Sometimes having the first-mover advantage doesn’t pay off. If Evergreen Solar, Inc. (NASDAQ: ESLR) was not the first pure-play solar stock in America, it was among the first. Now it is filing for Chapter 11 bankruptcy protection. What a difference a decade can make.
The manufacturer of String Ribbon solar power products announced on Monday that it has now voluntarily filed a petition for relief under Chapter 11 of the U.S. Bankruptcy Code with the U.S. Bankruptcy Court for the District of Delaware.
Evergreen has now entered into “a restructuring support agreement with certain holders of more than 70% of the outstanding principal amount of the Company’s 13% Convertible Senior Secured Notes.” Under this agreement, the supporting noteholders have agreed, “subject to certain terms and conditions, to implement the restructuring to be effected through one or more sales of certain of the company’s assets pursuant to section 363 of the Bankruptcy Code, including the Company’s String Ribbon™ wafer technology business assets.”
Under the restructuring process it plans to use a marketing process to attract bids from all bidders either as a whole or in groups. The supporting noteholders have agreed to support the restructuring by consenting to cash collateral usage pursuant to a budget during the sale process; and to support the costs of the bankruptcy case.
ES Purchaser, LLC, an entity formed by the supporting noteholders, has also entered into an asset purchase agreement with Evergreen Solar as a stalking-horse and it will provide a credit-bid for assets being sold.
The release notes the same fear as you see with most Chapter 11 reorganizations. The common shareholders could face a total wipeout. The release noted that if a better offer (or offers) does not come then most Evergreen assets will be acquired by ES Purchaser.
The added trouble today is that customers are seeing continued pressure to keep cutting manufacturing and wafer supply costs.
The company claims that it expects to continue with its technology development without interruption during this Chapter 11 and sale process and it further noted that daily operations and regular payment to suppliers and vendors will continue. That should read “sort of” because the company is also announcing that the U.S. and European workforce is being cut by 65 people. It is suspending operations at the Midland, Michigan filament facility. The company will have about 50 people supporting development, 10 people in administration, and about 25 people supporting wafer development in Wuhan, China. Evergreen even went on to note, “the Wuhan China manufacturing business is expected to continue depending on market demand while the Company engages in discussions with its investors in China regarding possible changes to that operation and its sources of financing, including the possibility of transitioning its operations to the Company’s new industry standard wafer technology.”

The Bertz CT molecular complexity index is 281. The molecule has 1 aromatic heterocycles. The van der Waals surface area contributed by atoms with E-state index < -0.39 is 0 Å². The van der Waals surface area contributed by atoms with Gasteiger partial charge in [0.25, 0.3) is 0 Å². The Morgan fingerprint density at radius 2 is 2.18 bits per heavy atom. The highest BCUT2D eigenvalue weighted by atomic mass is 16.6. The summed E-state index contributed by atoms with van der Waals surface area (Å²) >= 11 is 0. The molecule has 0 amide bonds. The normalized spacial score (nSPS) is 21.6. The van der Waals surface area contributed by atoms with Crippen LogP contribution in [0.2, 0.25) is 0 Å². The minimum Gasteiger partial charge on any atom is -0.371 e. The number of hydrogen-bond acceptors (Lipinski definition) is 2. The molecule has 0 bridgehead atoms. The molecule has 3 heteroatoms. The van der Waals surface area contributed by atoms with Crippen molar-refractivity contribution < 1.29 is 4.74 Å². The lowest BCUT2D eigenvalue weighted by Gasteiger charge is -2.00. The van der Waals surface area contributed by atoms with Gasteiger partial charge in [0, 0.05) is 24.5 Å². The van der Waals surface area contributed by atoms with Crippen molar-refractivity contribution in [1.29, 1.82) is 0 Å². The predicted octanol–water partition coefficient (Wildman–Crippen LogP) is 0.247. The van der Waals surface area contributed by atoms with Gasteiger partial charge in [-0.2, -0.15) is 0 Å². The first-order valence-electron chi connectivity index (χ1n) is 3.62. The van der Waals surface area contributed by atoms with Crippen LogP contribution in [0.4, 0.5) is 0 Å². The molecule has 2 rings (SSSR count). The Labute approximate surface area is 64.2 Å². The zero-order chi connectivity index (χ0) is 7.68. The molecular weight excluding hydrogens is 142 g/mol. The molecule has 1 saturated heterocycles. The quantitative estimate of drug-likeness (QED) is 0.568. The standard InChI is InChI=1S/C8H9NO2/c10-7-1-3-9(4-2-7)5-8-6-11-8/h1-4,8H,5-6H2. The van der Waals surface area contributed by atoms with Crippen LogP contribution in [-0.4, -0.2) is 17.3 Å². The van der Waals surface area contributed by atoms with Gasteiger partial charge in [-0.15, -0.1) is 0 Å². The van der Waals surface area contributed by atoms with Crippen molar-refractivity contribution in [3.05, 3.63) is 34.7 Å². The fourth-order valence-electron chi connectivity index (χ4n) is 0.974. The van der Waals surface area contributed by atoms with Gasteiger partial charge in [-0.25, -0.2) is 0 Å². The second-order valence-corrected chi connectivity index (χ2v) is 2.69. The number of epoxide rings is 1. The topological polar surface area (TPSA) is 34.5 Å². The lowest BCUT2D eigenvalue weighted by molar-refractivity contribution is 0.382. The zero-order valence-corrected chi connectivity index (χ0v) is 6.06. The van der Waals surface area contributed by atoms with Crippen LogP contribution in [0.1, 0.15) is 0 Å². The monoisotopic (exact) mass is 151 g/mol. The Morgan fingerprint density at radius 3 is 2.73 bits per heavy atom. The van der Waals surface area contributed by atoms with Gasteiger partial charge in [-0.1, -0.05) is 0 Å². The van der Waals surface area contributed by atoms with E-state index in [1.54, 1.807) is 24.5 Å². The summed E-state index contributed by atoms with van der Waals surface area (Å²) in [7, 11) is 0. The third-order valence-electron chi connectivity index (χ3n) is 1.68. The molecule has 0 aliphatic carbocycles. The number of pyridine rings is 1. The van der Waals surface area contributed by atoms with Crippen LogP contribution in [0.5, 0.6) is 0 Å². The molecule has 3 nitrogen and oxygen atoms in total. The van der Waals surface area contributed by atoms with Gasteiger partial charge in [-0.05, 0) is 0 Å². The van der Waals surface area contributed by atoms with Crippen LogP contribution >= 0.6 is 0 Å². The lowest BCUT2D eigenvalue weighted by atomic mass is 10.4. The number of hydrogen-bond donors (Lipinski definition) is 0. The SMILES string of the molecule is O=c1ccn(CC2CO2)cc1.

Here is the kicker and here is where the common holders will get the traditional boot in the process: “Based upon the estimated value of the Company’s assets, the assets are expected to be insufficient to satisfy all its obligations to its creditors. Accordingly, it is expected that no distributions will be made to holders of common stock and the common stock will be extinguished upon consummation of the Chapter 11 plan.“
In short, Evergreen as a stock is dead. Sadly, Evergreen won’t likely be the last bankruptcy or reorganization under Chapter 11.
Shares are down 32% at $0.286 currently on more than 3.3 million shares.
JON C. OGG